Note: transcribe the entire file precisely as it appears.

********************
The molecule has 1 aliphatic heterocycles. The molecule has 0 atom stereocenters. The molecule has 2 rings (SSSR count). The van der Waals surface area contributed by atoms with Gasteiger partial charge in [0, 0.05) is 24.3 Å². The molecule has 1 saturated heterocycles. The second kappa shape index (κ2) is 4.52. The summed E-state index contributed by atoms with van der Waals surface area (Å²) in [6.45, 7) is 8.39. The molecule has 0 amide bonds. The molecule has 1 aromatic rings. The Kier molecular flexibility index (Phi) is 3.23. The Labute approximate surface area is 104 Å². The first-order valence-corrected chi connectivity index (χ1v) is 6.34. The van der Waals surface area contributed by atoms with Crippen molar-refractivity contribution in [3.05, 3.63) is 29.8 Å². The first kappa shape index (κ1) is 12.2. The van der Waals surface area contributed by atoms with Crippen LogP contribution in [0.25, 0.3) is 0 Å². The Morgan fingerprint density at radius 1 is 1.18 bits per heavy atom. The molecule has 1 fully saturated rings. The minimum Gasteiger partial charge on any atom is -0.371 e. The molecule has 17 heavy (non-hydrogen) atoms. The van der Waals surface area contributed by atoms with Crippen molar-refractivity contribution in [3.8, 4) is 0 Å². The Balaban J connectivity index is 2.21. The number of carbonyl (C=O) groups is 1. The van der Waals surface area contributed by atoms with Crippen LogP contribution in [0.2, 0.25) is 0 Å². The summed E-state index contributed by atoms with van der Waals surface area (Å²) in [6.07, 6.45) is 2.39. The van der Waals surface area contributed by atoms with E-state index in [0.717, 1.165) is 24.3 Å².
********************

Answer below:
The molecule has 1 aliphatic heterocycles. The molecule has 0 atom stereocenters. The molecule has 2 rings (SSSR count). The van der Waals surface area contributed by atoms with Gasteiger partial charge in [0, 0.05) is 24.3 Å². The molecule has 1 saturated heterocycles. The second kappa shape index (κ2) is 4.52. The summed E-state index contributed by atoms with van der Waals surface area (Å²) in [6.45, 7) is 8.39. The molecule has 0 amide bonds. The molecule has 1 aromatic rings. The Kier molecular flexibility index (Phi) is 3.23. The Labute approximate surface area is 104 Å². The first-order valence-corrected chi connectivity index (χ1v) is 6.34. The van der Waals surface area contributed by atoms with Crippen molar-refractivity contribution in [3.05, 3.63) is 29.8 Å². The first kappa shape index (κ1) is 12.2. The van der Waals surface area contributed by atoms with Crippen LogP contribution in [0.25, 0.3) is 0 Å². The Morgan fingerprint density at radius 1 is 1.18 bits per heavy atom. The molecule has 1 fully saturated rings. The minimum Gasteiger partial charge on any atom is -0.371 e. The molecule has 17 heavy (non-hydrogen) atoms. The van der Waals surface area contributed by atoms with Crippen molar-refractivity contribution in [3.8, 4) is 0 Å². The Balaban J connectivity index is 2.21. The number of carbonyl (C=O) groups is 1. The van der Waals surface area contributed by atoms with Crippen LogP contribution in [0.2, 0.25) is 0 Å². The summed E-state index contributed by atoms with van der Waals surface area (Å²) in [6.07, 6.45) is 2.39. The van der Waals surface area contributed by atoms with E-state index in [0.717, 1.165) is 24.3 Å².